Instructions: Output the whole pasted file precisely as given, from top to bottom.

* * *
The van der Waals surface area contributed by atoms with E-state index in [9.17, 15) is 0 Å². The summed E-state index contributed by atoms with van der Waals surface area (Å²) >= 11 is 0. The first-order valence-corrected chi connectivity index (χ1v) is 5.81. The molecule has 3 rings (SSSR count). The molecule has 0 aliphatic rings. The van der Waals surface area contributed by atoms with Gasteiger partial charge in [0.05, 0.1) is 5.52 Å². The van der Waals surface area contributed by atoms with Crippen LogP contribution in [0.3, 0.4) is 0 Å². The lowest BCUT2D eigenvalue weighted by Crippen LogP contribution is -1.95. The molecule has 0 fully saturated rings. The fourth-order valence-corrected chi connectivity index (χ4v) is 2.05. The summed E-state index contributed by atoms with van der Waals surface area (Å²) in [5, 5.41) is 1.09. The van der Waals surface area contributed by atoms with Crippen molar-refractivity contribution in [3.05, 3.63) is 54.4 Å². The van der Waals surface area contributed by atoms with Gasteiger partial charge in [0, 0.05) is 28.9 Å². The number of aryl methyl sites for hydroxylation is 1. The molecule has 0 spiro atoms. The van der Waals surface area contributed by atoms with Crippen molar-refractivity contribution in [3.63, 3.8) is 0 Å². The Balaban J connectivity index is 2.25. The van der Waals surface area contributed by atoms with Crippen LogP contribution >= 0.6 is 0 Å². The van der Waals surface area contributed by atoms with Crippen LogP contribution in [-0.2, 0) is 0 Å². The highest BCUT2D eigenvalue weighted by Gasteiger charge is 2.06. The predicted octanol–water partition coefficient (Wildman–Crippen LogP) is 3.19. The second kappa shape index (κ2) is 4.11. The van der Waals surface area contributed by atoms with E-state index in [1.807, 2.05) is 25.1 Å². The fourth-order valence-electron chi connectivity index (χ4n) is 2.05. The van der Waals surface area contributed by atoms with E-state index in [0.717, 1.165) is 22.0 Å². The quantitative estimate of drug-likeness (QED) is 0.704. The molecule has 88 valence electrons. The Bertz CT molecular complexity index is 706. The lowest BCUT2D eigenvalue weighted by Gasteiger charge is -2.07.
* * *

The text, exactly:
The van der Waals surface area contributed by atoms with E-state index in [9.17, 15) is 0 Å². The summed E-state index contributed by atoms with van der Waals surface area (Å²) >= 11 is 0. The first-order valence-corrected chi connectivity index (χ1v) is 5.81. The molecule has 3 rings (SSSR count). The molecule has 0 aliphatic rings. The van der Waals surface area contributed by atoms with Gasteiger partial charge in [0.05, 0.1) is 5.52 Å². The van der Waals surface area contributed by atoms with Crippen LogP contribution in [0.3, 0.4) is 0 Å². The lowest BCUT2D eigenvalue weighted by Crippen LogP contribution is -1.95. The molecule has 0 fully saturated rings. The fourth-order valence-corrected chi connectivity index (χ4v) is 2.05. The summed E-state index contributed by atoms with van der Waals surface area (Å²) in [5, 5.41) is 1.09. The van der Waals surface area contributed by atoms with Crippen molar-refractivity contribution in [3.05, 3.63) is 54.4 Å². The van der Waals surface area contributed by atoms with Gasteiger partial charge in [0, 0.05) is 28.9 Å². The number of aryl methyl sites for hydroxylation is 1. The molecule has 0 spiro atoms. The van der Waals surface area contributed by atoms with Crippen molar-refractivity contribution in [3.63, 3.8) is 0 Å². The Balaban J connectivity index is 2.25. The van der Waals surface area contributed by atoms with Crippen LogP contribution >= 0.6 is 0 Å². The van der Waals surface area contributed by atoms with Crippen LogP contribution in [-0.2, 0) is 0 Å². The highest BCUT2D eigenvalue weighted by Gasteiger charge is 2.06. The predicted octanol–water partition coefficient (Wildman–Crippen LogP) is 3.19. The second kappa shape index (κ2) is 4.11. The van der Waals surface area contributed by atoms with E-state index in [1.807, 2.05) is 25.1 Å². The fourth-order valence-electron chi connectivity index (χ4n) is 2.05. The van der Waals surface area contributed by atoms with E-state index in [0.717, 1.165) is 22.0 Å². The quantitative estimate of drug-likeness (QED) is 0.704. The molecule has 88 valence electrons. The Bertz CT molecular complexity index is 706. The lowest BCUT2D eigenvalue weighted by Gasteiger charge is -2.07.